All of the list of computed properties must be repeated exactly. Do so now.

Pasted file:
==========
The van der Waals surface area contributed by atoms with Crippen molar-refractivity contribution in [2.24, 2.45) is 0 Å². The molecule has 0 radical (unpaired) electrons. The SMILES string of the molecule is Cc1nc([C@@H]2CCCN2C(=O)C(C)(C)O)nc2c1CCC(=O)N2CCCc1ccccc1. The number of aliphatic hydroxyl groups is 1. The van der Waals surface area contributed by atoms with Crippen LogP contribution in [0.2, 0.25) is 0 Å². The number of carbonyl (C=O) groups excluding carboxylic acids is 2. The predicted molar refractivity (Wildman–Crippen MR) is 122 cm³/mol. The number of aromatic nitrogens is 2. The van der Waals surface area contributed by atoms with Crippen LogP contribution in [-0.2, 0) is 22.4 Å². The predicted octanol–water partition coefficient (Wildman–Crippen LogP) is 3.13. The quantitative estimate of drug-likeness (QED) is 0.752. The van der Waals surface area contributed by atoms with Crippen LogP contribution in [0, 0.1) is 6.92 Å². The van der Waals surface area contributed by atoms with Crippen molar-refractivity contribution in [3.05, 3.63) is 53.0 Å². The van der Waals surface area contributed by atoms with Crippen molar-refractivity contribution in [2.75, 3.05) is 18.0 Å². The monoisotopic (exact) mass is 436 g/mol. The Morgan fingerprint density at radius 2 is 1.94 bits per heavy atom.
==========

The van der Waals surface area contributed by atoms with Crippen molar-refractivity contribution in [2.24, 2.45) is 0 Å². The molecule has 0 radical (unpaired) electrons. The SMILES string of the molecule is Cc1nc([C@@H]2CCCN2C(=O)C(C)(C)O)nc2c1CCC(=O)N2CCCc1ccccc1. The number of aliphatic hydroxyl groups is 1. The van der Waals surface area contributed by atoms with Crippen LogP contribution in [0.2, 0.25) is 0 Å². The number of carbonyl (C=O) groups excluding carboxylic acids is 2. The predicted molar refractivity (Wildman–Crippen MR) is 122 cm³/mol. The number of aromatic nitrogens is 2. The van der Waals surface area contributed by atoms with Crippen LogP contribution in [-0.2, 0) is 22.4 Å². The predicted octanol–water partition coefficient (Wildman–Crippen LogP) is 3.13. The quantitative estimate of drug-likeness (QED) is 0.752. The van der Waals surface area contributed by atoms with Crippen LogP contribution in [0, 0.1) is 6.92 Å². The van der Waals surface area contributed by atoms with Crippen molar-refractivity contribution in [3.05, 3.63) is 53.0 Å². The van der Waals surface area contributed by atoms with Crippen molar-refractivity contribution in [2.75, 3.05) is 18.0 Å². The monoisotopic (exact) mass is 436 g/mol. The Morgan fingerprint density at radius 2 is 1.94 bits per heavy atom.